It's not news that mass-market success is a mixed blessing for the serious artist, and nowhere is this more true than in the case of the singer/songwriter.
In addition to paying tribute to Kris Kristofferson, this album attempts to restore the edginess that characterized the man and his work before cover versions by everyone from Johnny Cash to Janis Joplin to Elvis Presley to Al Green became part of the audio wallpaper of Western Civilization. Don't Let the Bastards Get You Down
delivers renditions of 17 Kristofferson tunes by artists who certainly haven't lost their own edginess and are, as the liner notes put it, "untainted by the memories of 'A Star Is Born' [a famously awful 1976 remake of the Hollywood classic, in which Kristofferson co-starred with Barbra Streisand]."
One of those tunes is "The Pilgrim (Chapter 33)," performed here by Paul Burch and the WPA Ballclub. Depending on your point of view, it's either unflinching autobiography or self-congratulatory ode to personal flakitude. Or maybe both. Its chorus "He's a poet, he's a picker/ He's a prophet, he's a pusher/ He's a pilgrim and a preacher, and a problem when he's stoned/ He's a walking contradiction, partly truth and partly fiction/ Taking every wrong direction on his lonely way back home" may inspire either admiration or the uncontrollable urge to whack Kristofferson upside the head, but it's an indispensable road map to his work, and certainly the unifying thread of this collection.
When Kristofferson burst on the scene in the late '60s/early '70s as a long-haired, hard-drinking, ex-Army ex-Rhodes scholar making his living as a record-studio janitor, a country music world still years away from coming to terms with Willie and Waylon didn't know what to make of him. And even as Joplin had her biggest and last hit with "Me and Bobby McGee," Cash scored with "Sunday Morning Comin' Down" and The King covered "For the Good Times" and "Help Me Make It Through the Night," Kristofferson was pretty much reveling in annoying the forces of respectability wherever he met them. It's not hard to see how "Jesus Was a Capricorn" would play among the Southern Baptists in the Nixon Era, particularly given Kristofferson's penchant for casting himself as misunderstood messiah ("'Cause everybody's got to have somebody to look down on/ Who they can feel better than at anytime they please/ Someone doin' somethin' dirty, decent folks can frown on/ If you can't find nobody else, then help yourself to me"), and equally easy to see the singer's delight in the disapproval.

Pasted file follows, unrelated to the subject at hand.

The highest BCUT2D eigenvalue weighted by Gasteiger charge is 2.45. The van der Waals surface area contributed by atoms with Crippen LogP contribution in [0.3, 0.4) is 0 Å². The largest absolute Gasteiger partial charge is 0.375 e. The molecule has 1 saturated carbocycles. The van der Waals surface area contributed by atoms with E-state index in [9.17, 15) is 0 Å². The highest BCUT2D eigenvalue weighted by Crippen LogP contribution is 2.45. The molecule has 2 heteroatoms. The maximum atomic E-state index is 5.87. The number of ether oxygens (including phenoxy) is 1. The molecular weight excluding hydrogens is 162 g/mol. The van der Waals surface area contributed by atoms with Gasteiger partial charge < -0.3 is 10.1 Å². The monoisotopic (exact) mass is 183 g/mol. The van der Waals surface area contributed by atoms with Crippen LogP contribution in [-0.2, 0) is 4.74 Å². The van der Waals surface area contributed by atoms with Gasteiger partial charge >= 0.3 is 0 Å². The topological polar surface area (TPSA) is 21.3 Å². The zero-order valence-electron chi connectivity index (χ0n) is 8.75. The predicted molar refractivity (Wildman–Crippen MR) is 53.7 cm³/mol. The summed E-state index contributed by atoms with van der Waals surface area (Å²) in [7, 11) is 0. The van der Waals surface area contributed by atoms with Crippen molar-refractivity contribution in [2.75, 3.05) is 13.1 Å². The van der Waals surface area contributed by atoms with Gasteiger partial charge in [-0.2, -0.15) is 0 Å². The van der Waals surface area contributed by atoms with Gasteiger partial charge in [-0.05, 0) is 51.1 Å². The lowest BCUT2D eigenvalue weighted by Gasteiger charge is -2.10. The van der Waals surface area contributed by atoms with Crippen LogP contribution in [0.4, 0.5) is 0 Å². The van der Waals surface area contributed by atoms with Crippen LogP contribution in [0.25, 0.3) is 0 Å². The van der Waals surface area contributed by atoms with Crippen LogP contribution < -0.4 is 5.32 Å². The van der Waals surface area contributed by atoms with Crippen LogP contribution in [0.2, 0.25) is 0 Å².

Taking nearly all its songs from this period (the exceptions being "Lights of Magdala," by Larry Murphy, covered by Kristofferson in 1974 and given a haunting rendition here by Hannah Marcus and Mark Kozelek, and the '80s-vintage "The Hawk," performed by Tom Verlaine), this collection runs the full gamut from soul-stirring to shit-disturbing, with frequent forays into the maudlin and the purely smart-ass. The artists, for the most part, do a fine job of making the songs their own while channeling Kristofferson with remarkable effectiveness soulfulness, self-indulgence and all.
And, while the album as a whole evokes a lively sense of everything that's great and everything that's crazy-making about Kristofferson (the particulars will vary by listener, but the paradoxes are inescapable), there are some real standout tracks. Verlaine's voice and instrumentals on "The Hawk" are stunning; Oranger's all-instrumental version of "Casey's Last Ride" is simultaneously poignant, bouncy and recognizable as a Kristofferson tune if you heard it in Kazakhstan. Chuck Prophet can't do much about cringeworthy lines like "She ain't ashamed to be a woman or afraid to be a friend" or "Teaching me that yesterday was something that I never thought of trying," but his gravelly-voiced delivery of "Loving Her Was Easier" has all the miles-of-bad-road qualities one could ask. Kelly Hogan offers up a sweetly spiritual "Why Me," while Northern Lights ("The Law Is for Protection of the People") and Mover ("Jesus Was a Capricorn") deliver their persecuted-hippie anthems with unholy and infectious glee.
If you're coming to Kristofferson's work for the first time and would like to know more, look no further than Derk Richardson's recent interview
in the San Francisco Bay Guardian.
And if you want to know what his music sounded like before it became the soundtrack of the shopping malls, check out Don't Let the Bastards Get You Down.